America’s epidemiologist Eric Feigel-Ding wrote in his tweet, ‘Egg prices are at their peak. Bird-flu outbreaks are on the rise. An estimated 58.4 million domestic birds have been killed in the US alone. Farms with known outbreaks have had to mass cull their chickens, which has increased the price of eggs. Zoos have kept their birds in flocks indoors to protect them from infection. The virus is preying on mammals, foxes, bears, minks, whales, seals, both on land and seas, leading to fears that humans could be next.
‘The risk is low but humans are not safe’
He wrote, ‘Scientists believe that the risk of spread among people is very low. But every new case of the virus in warm-blooded people indicates that the virus is improving its ability to take on new hosts. Richard Webby, a virologist at St. Jude Children’s Research Hospital, says that each time this happens it is another opportunity for the virus to adapt. Right now the virus is a kid in a candy store.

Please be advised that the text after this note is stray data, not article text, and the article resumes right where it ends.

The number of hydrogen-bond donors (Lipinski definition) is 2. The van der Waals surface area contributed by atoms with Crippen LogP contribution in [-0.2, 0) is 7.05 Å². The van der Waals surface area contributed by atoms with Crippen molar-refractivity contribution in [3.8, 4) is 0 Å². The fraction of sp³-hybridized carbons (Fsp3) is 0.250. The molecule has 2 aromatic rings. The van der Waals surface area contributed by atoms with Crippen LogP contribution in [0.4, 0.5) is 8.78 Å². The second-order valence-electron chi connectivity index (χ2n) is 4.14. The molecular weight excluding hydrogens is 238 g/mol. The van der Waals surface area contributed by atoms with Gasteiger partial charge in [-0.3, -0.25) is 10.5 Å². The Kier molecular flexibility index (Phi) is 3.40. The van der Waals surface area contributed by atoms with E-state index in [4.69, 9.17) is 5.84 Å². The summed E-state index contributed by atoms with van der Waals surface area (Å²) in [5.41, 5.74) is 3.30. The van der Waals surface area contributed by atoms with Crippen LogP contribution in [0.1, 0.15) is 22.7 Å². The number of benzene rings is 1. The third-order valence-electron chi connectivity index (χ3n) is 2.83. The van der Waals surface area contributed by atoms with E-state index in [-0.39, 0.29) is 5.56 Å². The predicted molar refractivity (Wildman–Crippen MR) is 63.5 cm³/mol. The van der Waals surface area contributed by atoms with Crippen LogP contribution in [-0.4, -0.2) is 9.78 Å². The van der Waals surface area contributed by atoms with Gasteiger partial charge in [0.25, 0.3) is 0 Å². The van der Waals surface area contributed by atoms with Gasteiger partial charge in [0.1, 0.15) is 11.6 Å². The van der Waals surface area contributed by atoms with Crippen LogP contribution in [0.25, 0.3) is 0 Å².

Fewer cases but more risk of death
In January the World Health Organization reported avian influenza in a young girl in Ecuador. It was the first such case in Latin America. Only five cases of human bird flu have been reported in the last one year. But according to the WHO, past human cases of H5N1 avian influenza have had a mortality rate of 53 percent. Outbreaks of the virus have increased in North and South America, Europe, Asia and Africa.